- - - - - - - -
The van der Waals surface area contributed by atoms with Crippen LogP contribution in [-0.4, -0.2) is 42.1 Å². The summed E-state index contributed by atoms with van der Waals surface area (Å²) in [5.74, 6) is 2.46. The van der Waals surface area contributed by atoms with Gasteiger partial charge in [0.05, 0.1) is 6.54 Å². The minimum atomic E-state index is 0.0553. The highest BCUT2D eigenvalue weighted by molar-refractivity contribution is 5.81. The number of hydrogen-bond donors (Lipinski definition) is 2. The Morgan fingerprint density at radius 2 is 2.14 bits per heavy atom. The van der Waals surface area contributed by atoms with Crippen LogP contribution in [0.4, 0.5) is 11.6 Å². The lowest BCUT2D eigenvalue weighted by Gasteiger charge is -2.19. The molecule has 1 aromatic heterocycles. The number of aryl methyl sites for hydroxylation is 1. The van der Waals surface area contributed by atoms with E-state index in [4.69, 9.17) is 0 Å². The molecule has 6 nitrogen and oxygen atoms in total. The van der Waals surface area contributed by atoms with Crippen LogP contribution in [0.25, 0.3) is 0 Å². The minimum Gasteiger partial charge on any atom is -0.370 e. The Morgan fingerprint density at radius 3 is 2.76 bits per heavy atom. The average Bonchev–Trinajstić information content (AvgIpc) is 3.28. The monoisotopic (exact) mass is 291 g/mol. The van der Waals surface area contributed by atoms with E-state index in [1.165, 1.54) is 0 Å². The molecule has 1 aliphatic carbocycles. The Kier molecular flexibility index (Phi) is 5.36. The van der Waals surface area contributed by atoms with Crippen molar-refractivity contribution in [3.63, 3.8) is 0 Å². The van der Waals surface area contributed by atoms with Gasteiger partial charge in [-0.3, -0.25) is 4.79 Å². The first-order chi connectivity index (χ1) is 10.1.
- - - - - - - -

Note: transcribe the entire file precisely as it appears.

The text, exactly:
The van der Waals surface area contributed by atoms with Crippen LogP contribution in [-0.4, -0.2) is 42.1 Å². The summed E-state index contributed by atoms with van der Waals surface area (Å²) in [5.74, 6) is 2.46. The van der Waals surface area contributed by atoms with Gasteiger partial charge in [0.05, 0.1) is 6.54 Å². The minimum atomic E-state index is 0.0553. The highest BCUT2D eigenvalue weighted by molar-refractivity contribution is 5.81. The number of hydrogen-bond donors (Lipinski definition) is 2. The Morgan fingerprint density at radius 2 is 2.14 bits per heavy atom. The van der Waals surface area contributed by atoms with Crippen LogP contribution in [0.4, 0.5) is 11.6 Å². The lowest BCUT2D eigenvalue weighted by Gasteiger charge is -2.19. The molecule has 1 aromatic heterocycles. The number of aryl methyl sites for hydroxylation is 1. The van der Waals surface area contributed by atoms with E-state index in [4.69, 9.17) is 0 Å². The molecule has 6 nitrogen and oxygen atoms in total. The van der Waals surface area contributed by atoms with Crippen LogP contribution in [0.25, 0.3) is 0 Å². The minimum Gasteiger partial charge on any atom is -0.370 e. The Morgan fingerprint density at radius 3 is 2.76 bits per heavy atom. The average Bonchev–Trinajstić information content (AvgIpc) is 3.28. The monoisotopic (exact) mass is 291 g/mol. The van der Waals surface area contributed by atoms with E-state index in [1.165, 1.54) is 0 Å². The molecule has 1 aliphatic carbocycles. The Kier molecular flexibility index (Phi) is 5.36. The van der Waals surface area contributed by atoms with Crippen molar-refractivity contribution in [3.63, 3.8) is 0 Å². The van der Waals surface area contributed by atoms with Gasteiger partial charge in [-0.3, -0.25) is 4.79 Å². The first-order chi connectivity index (χ1) is 10.1.